Greta Gerwig’s directorial debut shows how she truly understands the innocence of growing up. This is the type of coming of age film that I love because these types of films are always so relatable. Saoirse Ronan and Laurie Metcalf’s chemistry in this movie is near perfect and all the supporting roles were all acted at the same caliber. This mother-daughter relationship shows how love doesn’t need to be displayed to be present. I have always praised Saoirse’s acting but this film is just proof of how she is one of the best actress’ right now.  I was also pleasantly surprised at how great Timonthee Chalamet was in this movie, and paired with Lucas Hedges they were fantastic supporting characters. The purpose of their characters were to help Lady Bird learn and grow and they did that perfectly. Beanie Feldstein was also very good and her character did a great job of keeping Lady Bird grounded throughout the movie. Although there were a few cliche moments in this film, they can be forgiven because of the great acting and cinematography present throughout the whole film. The cinematography was not as audacious as some of the recent films that I have seen, but due to the simplicity of it the movie was breathtakingly beautiful. By stating multiple times that she hates Sacramento Lady Bird shows that she has a love-hate relationship with the town, and when she is in New York City she finally realizes that she does in fact love her hometown. It depicts perfectly how people dislike what is known, and idealize the unknown. Lady Bird constantly expresses her individuality and awareness throughout the film and as a result it leads to her idealizing New York and becoming an adult. This is of typical teenage manner and it also leads to impulses which sometimes hurt other people, but it was necessary for Lady Bird to grow and find herself and she knew that the people she hurt would be okay.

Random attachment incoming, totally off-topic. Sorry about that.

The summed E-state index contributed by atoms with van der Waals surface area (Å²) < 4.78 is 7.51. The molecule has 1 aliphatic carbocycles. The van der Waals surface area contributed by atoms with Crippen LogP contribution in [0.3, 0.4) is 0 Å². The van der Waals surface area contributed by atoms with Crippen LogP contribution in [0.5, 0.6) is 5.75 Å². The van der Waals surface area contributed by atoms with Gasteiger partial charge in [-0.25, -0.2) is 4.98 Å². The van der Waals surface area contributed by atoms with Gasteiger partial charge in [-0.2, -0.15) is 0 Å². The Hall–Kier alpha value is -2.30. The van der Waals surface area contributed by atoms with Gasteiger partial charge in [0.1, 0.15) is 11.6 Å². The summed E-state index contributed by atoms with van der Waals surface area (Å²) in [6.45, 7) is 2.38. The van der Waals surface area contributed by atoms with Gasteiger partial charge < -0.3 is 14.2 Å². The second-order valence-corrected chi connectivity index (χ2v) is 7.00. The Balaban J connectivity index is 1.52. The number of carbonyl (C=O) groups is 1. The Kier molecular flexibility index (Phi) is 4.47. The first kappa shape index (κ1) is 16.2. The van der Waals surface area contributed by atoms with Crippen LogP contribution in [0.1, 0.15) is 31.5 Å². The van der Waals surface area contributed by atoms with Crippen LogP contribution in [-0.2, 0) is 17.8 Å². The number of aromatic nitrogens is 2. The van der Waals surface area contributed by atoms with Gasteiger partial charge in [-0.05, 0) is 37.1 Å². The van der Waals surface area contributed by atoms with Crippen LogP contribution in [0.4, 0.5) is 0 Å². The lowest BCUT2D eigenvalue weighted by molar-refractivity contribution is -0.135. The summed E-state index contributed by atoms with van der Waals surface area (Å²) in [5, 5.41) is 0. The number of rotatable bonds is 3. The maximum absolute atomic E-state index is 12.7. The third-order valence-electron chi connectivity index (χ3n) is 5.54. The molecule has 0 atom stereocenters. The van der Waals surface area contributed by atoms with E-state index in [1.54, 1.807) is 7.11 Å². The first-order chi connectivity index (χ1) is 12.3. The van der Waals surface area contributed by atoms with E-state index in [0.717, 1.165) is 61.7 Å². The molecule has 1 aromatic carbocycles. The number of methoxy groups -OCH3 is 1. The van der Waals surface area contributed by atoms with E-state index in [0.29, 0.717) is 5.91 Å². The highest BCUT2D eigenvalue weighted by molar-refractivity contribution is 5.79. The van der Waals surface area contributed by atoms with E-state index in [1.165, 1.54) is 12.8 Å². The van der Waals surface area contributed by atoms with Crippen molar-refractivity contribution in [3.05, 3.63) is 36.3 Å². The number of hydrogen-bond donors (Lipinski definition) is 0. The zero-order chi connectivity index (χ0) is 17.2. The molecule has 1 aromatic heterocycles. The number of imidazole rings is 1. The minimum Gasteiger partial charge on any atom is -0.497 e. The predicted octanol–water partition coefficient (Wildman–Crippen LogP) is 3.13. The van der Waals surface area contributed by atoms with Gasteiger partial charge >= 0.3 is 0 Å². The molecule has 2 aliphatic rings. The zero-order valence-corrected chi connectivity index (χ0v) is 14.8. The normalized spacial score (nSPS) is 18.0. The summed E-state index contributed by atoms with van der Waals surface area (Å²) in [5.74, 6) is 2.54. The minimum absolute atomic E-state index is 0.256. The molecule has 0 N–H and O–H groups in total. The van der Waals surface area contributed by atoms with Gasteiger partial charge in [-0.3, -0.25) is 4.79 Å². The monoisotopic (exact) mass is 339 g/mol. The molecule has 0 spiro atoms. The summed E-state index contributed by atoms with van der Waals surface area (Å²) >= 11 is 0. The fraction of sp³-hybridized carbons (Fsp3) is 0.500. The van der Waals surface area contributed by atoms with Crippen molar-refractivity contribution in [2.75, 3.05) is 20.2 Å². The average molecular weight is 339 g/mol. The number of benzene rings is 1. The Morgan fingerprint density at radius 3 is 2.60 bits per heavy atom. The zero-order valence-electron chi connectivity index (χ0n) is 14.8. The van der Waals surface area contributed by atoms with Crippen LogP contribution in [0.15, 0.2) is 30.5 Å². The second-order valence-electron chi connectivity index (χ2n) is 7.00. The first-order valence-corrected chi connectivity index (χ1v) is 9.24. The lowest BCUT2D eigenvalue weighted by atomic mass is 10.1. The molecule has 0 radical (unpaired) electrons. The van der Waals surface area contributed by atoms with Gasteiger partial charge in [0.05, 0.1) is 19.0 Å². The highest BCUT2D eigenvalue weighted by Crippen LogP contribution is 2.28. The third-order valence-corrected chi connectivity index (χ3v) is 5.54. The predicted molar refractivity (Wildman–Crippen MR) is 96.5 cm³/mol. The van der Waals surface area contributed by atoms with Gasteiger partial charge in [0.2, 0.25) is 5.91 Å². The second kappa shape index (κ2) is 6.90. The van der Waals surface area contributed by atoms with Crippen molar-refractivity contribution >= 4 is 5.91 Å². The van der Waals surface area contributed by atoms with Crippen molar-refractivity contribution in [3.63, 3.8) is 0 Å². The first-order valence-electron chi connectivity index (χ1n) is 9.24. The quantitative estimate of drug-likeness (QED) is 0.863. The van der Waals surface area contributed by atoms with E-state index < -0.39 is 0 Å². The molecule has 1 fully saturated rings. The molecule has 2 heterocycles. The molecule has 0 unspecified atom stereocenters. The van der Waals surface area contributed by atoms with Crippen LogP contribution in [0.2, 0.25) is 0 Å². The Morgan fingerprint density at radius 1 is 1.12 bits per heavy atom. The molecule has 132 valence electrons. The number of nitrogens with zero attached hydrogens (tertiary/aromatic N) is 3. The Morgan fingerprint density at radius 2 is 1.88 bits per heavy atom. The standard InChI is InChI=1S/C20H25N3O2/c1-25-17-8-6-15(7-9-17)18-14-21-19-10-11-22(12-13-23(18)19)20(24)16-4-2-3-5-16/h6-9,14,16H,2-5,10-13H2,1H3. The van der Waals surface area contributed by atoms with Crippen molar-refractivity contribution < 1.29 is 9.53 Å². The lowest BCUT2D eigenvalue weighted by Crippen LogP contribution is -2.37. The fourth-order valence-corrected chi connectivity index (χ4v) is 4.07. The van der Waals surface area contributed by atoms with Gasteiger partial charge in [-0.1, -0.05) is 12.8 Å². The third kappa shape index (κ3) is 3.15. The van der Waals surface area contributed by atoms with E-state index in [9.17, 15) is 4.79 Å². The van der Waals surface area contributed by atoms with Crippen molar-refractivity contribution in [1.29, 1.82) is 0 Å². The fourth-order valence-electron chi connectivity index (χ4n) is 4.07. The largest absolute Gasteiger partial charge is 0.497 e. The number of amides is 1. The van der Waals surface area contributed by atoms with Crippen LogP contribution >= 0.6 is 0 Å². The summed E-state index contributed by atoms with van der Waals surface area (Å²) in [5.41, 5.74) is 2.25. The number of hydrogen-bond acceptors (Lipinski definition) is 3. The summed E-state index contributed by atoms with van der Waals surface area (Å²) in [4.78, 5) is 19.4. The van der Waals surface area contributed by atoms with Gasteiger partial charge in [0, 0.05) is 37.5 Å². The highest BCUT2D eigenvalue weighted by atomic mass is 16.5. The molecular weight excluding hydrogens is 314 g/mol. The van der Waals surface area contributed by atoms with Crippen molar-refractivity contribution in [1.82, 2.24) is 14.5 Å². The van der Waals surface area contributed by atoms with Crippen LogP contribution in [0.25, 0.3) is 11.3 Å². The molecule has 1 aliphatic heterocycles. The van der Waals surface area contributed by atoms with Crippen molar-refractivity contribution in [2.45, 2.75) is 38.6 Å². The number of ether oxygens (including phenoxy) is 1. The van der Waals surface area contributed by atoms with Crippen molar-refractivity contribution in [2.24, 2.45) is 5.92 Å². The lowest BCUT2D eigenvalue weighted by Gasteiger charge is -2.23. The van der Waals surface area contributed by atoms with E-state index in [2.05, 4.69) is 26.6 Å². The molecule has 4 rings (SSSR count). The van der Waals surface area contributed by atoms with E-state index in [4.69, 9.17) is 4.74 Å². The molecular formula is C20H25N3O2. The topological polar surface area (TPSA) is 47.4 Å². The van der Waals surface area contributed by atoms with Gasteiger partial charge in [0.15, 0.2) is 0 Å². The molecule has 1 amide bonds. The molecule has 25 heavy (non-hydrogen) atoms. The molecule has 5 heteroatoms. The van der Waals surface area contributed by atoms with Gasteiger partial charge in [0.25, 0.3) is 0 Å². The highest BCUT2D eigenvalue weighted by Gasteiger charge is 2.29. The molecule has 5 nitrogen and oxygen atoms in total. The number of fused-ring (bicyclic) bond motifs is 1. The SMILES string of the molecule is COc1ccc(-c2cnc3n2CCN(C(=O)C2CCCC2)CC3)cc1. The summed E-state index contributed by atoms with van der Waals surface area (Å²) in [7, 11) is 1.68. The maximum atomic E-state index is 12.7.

2 thoughts on “Lady Bird

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